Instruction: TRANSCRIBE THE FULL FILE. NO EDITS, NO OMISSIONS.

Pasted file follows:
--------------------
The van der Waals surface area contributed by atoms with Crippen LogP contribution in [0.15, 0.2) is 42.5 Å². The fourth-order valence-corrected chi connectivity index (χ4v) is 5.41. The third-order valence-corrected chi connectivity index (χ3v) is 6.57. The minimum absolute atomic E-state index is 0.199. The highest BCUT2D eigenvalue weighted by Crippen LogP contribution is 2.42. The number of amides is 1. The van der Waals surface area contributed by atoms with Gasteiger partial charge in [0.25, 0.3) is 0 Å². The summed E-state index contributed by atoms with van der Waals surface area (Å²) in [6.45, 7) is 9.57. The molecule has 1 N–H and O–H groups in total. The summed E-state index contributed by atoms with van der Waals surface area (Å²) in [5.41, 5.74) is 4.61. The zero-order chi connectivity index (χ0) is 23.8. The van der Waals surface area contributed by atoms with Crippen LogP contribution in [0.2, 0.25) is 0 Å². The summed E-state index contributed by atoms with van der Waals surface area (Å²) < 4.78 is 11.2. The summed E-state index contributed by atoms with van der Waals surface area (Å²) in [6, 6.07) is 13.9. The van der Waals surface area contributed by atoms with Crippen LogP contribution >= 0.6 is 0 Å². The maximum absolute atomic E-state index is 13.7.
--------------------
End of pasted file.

The van der Waals surface area contributed by atoms with Crippen LogP contribution in [0.15, 0.2) is 42.5 Å². The fourth-order valence-corrected chi connectivity index (χ4v) is 5.41. The third-order valence-corrected chi connectivity index (χ3v) is 6.57. The minimum absolute atomic E-state index is 0.199. The highest BCUT2D eigenvalue weighted by Crippen LogP contribution is 2.42. The number of amides is 1. The van der Waals surface area contributed by atoms with Gasteiger partial charge in [0.25, 0.3) is 0 Å². The summed E-state index contributed by atoms with van der Waals surface area (Å²) in [6.45, 7) is 9.57. The molecule has 1 N–H and O–H groups in total. The summed E-state index contributed by atoms with van der Waals surface area (Å²) in [5.41, 5.74) is 4.61. The zero-order chi connectivity index (χ0) is 23.8. The van der Waals surface area contributed by atoms with Crippen LogP contribution in [0.2, 0.25) is 0 Å². The summed E-state index contributed by atoms with van der Waals surface area (Å²) < 4.78 is 11.2. The summed E-state index contributed by atoms with van der Waals surface area (Å²) in [6, 6.07) is 13.9. The van der Waals surface area contributed by atoms with Crippen LogP contribution >= 0.6 is 0 Å². The maximum absolute atomic E-state index is 13.7.